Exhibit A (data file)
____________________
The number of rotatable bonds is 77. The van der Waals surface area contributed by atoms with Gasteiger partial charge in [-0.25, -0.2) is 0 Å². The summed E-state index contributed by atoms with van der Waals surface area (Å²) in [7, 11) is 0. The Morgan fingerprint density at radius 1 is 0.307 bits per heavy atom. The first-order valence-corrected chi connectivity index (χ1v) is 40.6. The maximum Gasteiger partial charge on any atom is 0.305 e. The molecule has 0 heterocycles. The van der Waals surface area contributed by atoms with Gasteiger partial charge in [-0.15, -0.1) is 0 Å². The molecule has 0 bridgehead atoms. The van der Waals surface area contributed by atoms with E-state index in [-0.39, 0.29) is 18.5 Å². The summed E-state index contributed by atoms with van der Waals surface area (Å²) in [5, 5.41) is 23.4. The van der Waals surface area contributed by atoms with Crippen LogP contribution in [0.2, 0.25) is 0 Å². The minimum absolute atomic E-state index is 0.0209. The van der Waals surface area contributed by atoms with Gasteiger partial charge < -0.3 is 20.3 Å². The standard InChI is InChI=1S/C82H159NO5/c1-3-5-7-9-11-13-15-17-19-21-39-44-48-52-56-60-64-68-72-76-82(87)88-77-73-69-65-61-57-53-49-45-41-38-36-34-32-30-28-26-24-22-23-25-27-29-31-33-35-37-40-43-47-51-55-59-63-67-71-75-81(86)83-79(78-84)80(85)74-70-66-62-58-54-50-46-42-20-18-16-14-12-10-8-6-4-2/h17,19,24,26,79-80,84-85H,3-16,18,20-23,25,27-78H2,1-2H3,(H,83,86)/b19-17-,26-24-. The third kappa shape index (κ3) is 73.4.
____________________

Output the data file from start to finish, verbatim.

The number of rotatable bonds is 77. The van der Waals surface area contributed by atoms with Gasteiger partial charge in [-0.25, -0.2) is 0 Å². The summed E-state index contributed by atoms with van der Waals surface area (Å²) in [7, 11) is 0. The Morgan fingerprint density at radius 1 is 0.307 bits per heavy atom. The first-order valence-corrected chi connectivity index (χ1v) is 40.6. The maximum Gasteiger partial charge on any atom is 0.305 e. The molecule has 0 heterocycles. The van der Waals surface area contributed by atoms with Gasteiger partial charge in [-0.15, -0.1) is 0 Å². The molecule has 0 bridgehead atoms. The van der Waals surface area contributed by atoms with E-state index in [-0.39, 0.29) is 18.5 Å². The summed E-state index contributed by atoms with van der Waals surface area (Å²) in [5, 5.41) is 23.4. The van der Waals surface area contributed by atoms with Crippen LogP contribution in [0.2, 0.25) is 0 Å². The minimum absolute atomic E-state index is 0.0209. The van der Waals surface area contributed by atoms with Gasteiger partial charge < -0.3 is 20.3 Å². The standard InChI is InChI=1S/C82H159NO5/c1-3-5-7-9-11-13-15-17-19-21-39-44-48-52-56-60-64-68-72-76-82(87)88-77-73-69-65-61-57-53-49-45-41-38-36-34-32-30-28-26-24-22-23-25-27-29-31-33-35-37-40-43-47-51-55-59-63-67-71-75-81(86)83-79(78-84)80(85)74-70-66-62-58-54-50-46-42-20-18-16-14-12-10-8-6-4-2/h17,19,24,26,79-80,84-85H,3-16,18,20-23,25,27-78H2,1-2H3,(H,83,86)/b19-17-,26-24-. The third kappa shape index (κ3) is 73.4.